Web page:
NPR Music’s ‘Microphone Check’ Respects Hip-Hop

NPR Music's Microphone Check hosts Frannie Kelley (l.) and Ali Shaheed Muhammad (far right) interviews songwriting/production team Organized Noize at Terminal West in Atlanta. (Photo Credit: Amanda Greene/NPR)

NPR Music’s “Microphone Check” hosts Frannie Kelley (l.) and Ali Shaheed Muhammad (far right) interviews songwriting/production team Organized Noize at Terminal West in Atlanta. (Photo Credit: Amanda Greene/NPR)

NPR Music’s Microphone Check is the information hub’s premier podcast for conversing about Hip-Hop culture. The show features hosts Frannie Kelley and Ali Shaheed Muhammad sitting with recording artists, producers, managers, executives, scholars and attorneys to have what essentially is a meeting of the minds.

They might chat about laws, the creative process, history or new releases. The dialogue is sometimes funny but always informative, unfiltered, nostalgic and quite interesting.

Kelley and Muhammad recently visited Atlanta to record a live interview with songwriters and producers Rico Wade, Patrick “Sleepy” Brown and Ray Murray, collectively known as Organized Noize. Kelley, also editor-in-chief of the music media company, Yours Truly, was excited that Microphone Check was stopping in  music meccas across America.

She believes touring allows Microphone Check to further brand itself as an online destination that takes black cultural production seriously. “To be perfectly honest, it’s really about being in the studio,” says Kelley, “just the three or four of us, and it ends up being us listening to each other.”

“We’re demonstrating a lot of things to a lot of people,” adds Kelley. “There’s a really engaged audience around Hip-Hop culture. They don’t have to be scared. It’s people talking to each other about popular music.”

The concept for Microphone Check came from Kelley receiving an email from one of her readers around 2010. The reader noted that Muhammad, a member of both legendary hip hop trio, A Tribe Called Quest, and supergroup, Lucy Pearl, found an article she edited as problematic as he did.

The lackluster piece’s subject matter contained reprinted poorly transcribed lyrics. Kelley had no choice but to own up to her editorial faux pas. “Someone had reread a rap anthology without having listened to the songs,” recalls Kelley. “I wrote back and said, ‘Yes, I fucked up.’” That erroneous moment prompted Kelley, who joined NPR in 2007, to invite Muhammad in to possibly talk partnership.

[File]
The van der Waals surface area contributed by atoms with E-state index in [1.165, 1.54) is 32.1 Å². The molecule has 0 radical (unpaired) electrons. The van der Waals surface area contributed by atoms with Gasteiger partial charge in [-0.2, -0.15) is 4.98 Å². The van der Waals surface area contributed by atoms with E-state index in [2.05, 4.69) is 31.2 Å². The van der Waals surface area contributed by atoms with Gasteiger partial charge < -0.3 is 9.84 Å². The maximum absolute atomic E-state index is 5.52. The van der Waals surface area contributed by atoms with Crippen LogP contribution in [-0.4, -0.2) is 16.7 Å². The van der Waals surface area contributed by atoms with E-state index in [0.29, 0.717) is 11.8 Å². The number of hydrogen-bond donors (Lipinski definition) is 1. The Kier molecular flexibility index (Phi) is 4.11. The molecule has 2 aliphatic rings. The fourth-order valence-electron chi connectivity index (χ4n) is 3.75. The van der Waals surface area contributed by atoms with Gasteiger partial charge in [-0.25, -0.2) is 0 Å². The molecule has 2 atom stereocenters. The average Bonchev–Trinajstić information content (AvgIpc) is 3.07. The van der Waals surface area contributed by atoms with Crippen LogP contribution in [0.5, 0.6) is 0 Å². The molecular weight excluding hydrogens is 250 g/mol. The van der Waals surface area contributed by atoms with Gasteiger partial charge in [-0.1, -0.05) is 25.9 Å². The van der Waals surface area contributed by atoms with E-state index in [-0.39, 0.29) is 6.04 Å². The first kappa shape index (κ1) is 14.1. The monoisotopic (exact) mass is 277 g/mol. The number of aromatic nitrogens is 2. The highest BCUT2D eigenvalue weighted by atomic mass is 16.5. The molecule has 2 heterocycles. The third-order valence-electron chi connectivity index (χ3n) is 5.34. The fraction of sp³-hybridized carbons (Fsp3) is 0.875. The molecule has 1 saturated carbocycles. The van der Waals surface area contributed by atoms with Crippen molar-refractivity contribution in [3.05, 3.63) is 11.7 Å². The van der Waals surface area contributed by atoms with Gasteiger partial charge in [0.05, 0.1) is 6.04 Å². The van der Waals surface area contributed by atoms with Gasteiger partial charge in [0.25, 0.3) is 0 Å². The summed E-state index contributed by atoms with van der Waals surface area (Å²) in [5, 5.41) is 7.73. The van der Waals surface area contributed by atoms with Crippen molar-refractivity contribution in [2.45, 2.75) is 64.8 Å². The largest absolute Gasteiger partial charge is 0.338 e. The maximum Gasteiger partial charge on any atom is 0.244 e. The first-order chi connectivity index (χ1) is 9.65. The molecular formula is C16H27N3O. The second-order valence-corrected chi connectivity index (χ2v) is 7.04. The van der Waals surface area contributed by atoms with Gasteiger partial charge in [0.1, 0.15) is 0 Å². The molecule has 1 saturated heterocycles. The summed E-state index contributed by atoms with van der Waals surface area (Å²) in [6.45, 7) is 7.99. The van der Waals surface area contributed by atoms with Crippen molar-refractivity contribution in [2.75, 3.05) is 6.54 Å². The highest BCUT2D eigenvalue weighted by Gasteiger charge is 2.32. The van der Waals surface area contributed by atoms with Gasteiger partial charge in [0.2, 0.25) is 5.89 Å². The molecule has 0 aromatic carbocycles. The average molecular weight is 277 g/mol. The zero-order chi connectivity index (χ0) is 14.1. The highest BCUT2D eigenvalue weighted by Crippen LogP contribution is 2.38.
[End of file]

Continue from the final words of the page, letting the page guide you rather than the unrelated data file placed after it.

They came up with Microphone Check around 2012, a program Kelley says could “talk about pop music for real and stop explaining it to people.” The program’s subject matter comes off equally as personable as it is informative. “We thought this was the best way,” says Kelley, who studied music criticism at NYU, shortly before an extremely cordial Muhammad arrived. “I’d rather talk to a lot of different people about it.”

Organized Noize’s town hall-style taping at Terminal West was nothing short of nuggets of wisdom, down home jokes and recollections about what it took to craft their musical sound and become instrumental in the process in shaping the city’s musical identity. The trio who also spearheaded the hip hop syndicate, the Dungeon Family, reflected on their two-decade career penning and producing hit singles for Outkast, TLC, Goodie, Mob, Brandy, Ludacris, Curtis Mayfield and En Vogue.

Their conversation had its share of surprises. Murray had to make an early exit, so Dungeon Family’s resident spoken word artist, Ruben “Big Rube” Bailey, stepped in. Big Boi, one half of groundbreaking Grammy-winning duo, Outkast, made a few comments from the audience. Wade, Brown and Murray each talked about how they met each other, dealt with success and their relationships with record label executives and even shared details about their upcoming documentary chronicling their story.

Muhammad and Kelley both agree that Microphone Check’s sole purpose is to have genuine talks about music and culture with the people who make it happen. For Kelley though, the greatest reward for being on Microphone Check for three years now is sitting next to Muhammad.

The Grammy-nominated producer, musician, songwriter and former A&R executive, she says, helped her to overcome her nervousness and take her appreciation for Hip-Hop and journalism more seriously.

“[Ali Shaheed] is a completely legendary human being,” proclaims Kelley. What he’s given me is a way to do the real work that I love to do. I’m the luckiest girl in the world.”

This post was written by Christopher A. Daniel, pop cultural critic and music editor for the Burton Wire. He is also contributing writer for Urban Lux Magazine and Blues & Soul Magazine. Follow Christopher @Journalistorian on Twitter.

Follow the Burton Wire on Twitter @TheBurtonWire or Instagram.

Leave a Reply

Your email address will not be published. Required fields are marked *

This site uses Akismet to reduce spam. Learn how your comment data is processed.